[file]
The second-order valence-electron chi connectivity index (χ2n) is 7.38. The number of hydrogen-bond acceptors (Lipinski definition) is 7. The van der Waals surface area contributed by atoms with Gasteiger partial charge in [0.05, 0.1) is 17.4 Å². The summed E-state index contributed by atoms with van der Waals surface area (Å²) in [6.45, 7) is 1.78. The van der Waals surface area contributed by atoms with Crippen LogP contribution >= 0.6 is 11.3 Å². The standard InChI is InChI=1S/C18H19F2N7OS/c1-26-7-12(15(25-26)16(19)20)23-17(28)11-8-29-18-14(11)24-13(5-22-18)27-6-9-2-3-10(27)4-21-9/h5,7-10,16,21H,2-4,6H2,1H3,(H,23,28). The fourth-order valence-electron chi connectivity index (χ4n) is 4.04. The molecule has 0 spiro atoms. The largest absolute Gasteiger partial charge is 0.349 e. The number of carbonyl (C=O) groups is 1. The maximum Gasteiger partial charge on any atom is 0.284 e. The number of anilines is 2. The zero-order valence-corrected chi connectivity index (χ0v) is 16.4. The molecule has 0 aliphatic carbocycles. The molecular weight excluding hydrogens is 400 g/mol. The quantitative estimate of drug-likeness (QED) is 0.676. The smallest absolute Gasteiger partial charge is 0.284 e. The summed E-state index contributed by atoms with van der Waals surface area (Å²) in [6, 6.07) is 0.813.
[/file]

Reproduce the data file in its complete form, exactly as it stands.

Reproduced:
The second-order valence-electron chi connectivity index (χ2n) is 7.38. The number of hydrogen-bond acceptors (Lipinski definition) is 7. The van der Waals surface area contributed by atoms with Gasteiger partial charge in [0.05, 0.1) is 17.4 Å². The summed E-state index contributed by atoms with van der Waals surface area (Å²) in [6.45, 7) is 1.78. The van der Waals surface area contributed by atoms with Crippen LogP contribution >= 0.6 is 11.3 Å². The standard InChI is InChI=1S/C18H19F2N7OS/c1-26-7-12(15(25-26)16(19)20)23-17(28)11-8-29-18-14(11)24-13(5-22-18)27-6-9-2-3-10(27)4-21-9/h5,7-10,16,21H,2-4,6H2,1H3,(H,23,28). The fourth-order valence-electron chi connectivity index (χ4n) is 4.04. The molecule has 0 spiro atoms. The largest absolute Gasteiger partial charge is 0.349 e. The number of carbonyl (C=O) groups is 1. The maximum Gasteiger partial charge on any atom is 0.284 e. The number of anilines is 2. The zero-order valence-corrected chi connectivity index (χ0v) is 16.4. The molecule has 0 aliphatic carbocycles. The molecular weight excluding hydrogens is 400 g/mol. The quantitative estimate of drug-likeness (QED) is 0.676. The smallest absolute Gasteiger partial charge is 0.284 e. The summed E-state index contributed by atoms with van der Waals surface area (Å²) in [6, 6.07) is 0.813.